The navy claimed her early attention, and the death of Lord Lincoln, the Lord High Admiral, left a vacancy, which Elizabeth conferred on Lord Charles Howard of Effingham, a man on whom she bestowed her highest confidence, and in whom she found an officer devoted to the service, and well disposed to take an active part in all the duties of this important office, both civil and military, which his predecessor had not been called upon to attend to.

It is to this most honourable, faithful, and excellent man, that the autograph letters, mentioned in the title-page, chiefly apply. Hitherto none of them have met the public eye. They were found bundled up in the State Paper Office, “that mine” (as some writer observes), “wherein much unfruitful soil requires to be removed, but by diligent digging and a practised eye a rich vein may perhaps be hit upon, to reward the labours of the search.”

It is a matter of some surprise, that so good and eminent a character has had so little recorded of his life and transactions. The old naval chronicles mention him as commanding against the Spanish Armada, and at the capture of Cadiz; but

before and after these two events we hear little of him, except by his splendid embassy to Spain in the reign of James I. But, during the whole war, his letters display an unceasing degree of vigilance, anxiety, and great humanity. These letters have no pretension to fine or correct writing, or brilliant talent; their orthography is that of the time; their plain, honest, and homely style, alike to the Queen as to Secretary Walsingham, exhibits character in a remarkable degree : as Sir Harris Nicolas observes of Nelson's letters, so it may here be said of Howard's,—they have not been altered into “ a fitting epistolary shape, as if a hero could never think, write, nor speak naturally, but must always appear in a full dress.” Lord Charles Howard of Effingham shall speak, think, and write in his own homely dress, which, if none of the smartest, will convey at least the honest, undisguised sentiments of an ingenuous and upright man.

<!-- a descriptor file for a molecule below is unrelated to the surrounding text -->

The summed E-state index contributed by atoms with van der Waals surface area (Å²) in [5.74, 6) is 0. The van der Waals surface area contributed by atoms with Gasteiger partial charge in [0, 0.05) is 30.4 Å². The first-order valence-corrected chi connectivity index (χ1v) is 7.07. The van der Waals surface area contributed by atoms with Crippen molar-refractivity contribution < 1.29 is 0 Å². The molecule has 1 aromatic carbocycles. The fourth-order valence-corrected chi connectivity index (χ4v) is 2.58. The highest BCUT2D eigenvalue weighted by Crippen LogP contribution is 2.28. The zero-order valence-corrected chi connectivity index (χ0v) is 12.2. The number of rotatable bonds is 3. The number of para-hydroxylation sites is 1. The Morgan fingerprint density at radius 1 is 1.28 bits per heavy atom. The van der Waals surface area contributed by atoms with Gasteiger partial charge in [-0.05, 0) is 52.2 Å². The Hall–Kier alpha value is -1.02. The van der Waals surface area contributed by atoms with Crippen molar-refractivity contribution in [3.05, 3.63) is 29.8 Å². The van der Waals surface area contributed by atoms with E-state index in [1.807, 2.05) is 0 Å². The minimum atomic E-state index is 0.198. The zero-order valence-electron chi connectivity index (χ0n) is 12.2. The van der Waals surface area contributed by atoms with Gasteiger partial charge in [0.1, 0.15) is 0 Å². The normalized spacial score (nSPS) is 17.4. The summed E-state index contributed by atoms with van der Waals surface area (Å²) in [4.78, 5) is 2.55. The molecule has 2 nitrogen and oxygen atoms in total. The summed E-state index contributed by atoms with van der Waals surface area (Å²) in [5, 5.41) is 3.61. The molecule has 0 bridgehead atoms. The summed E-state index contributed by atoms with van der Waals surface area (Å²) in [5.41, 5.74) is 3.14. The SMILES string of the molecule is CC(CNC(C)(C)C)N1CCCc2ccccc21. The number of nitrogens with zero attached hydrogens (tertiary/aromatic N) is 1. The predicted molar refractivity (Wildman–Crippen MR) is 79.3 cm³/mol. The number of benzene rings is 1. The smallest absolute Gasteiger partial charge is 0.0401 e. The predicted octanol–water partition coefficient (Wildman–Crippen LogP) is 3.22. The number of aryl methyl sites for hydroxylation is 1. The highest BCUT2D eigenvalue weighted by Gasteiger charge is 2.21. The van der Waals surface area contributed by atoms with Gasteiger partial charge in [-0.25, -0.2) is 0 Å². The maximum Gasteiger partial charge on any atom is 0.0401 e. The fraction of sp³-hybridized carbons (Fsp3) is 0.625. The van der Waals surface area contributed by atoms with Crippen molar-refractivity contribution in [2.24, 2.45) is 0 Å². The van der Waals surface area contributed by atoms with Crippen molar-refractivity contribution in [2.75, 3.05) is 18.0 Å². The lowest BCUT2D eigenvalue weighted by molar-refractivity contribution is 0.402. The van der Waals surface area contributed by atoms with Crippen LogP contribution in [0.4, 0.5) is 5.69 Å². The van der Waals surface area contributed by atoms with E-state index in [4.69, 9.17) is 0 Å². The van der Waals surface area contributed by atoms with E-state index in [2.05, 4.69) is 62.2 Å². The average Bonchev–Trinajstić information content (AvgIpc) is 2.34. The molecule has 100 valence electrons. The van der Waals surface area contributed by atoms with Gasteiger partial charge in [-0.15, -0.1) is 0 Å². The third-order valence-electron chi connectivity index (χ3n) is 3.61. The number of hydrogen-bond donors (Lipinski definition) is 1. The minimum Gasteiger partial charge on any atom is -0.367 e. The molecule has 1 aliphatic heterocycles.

es

SIR MARTIN FROBISHER.

1576 to 1594.

FIRST VOYAGE, 1576. The history of the British Navy, from a very early period down to the present day, affords more splendid examples of high moral and heroic courage, of unflinching fortitude and self-devotion, and its officers and seamen have performed more gallant deeds, than those of any other nation, at any period of its history, can boast of. At the same time, the narratives of these exploits and daring adventures, while they impart delight, are frequently calculated to fill the mind with melancholy reflections, that so many brave fellows should have sacrificed their lives in devotion to their country's service, whether in battle, or in the peaceful attainment of some cherished object of science or discovery, for the common benefit of the human race.

Among the first and foremost of the distinguished naval officers, and thorough-bred seamen, who flourished in the reign of Queen Elizabeth, and under her auspices, was Sir Martin Frobisher. Brilliant as his services were, both in battle and discovery, it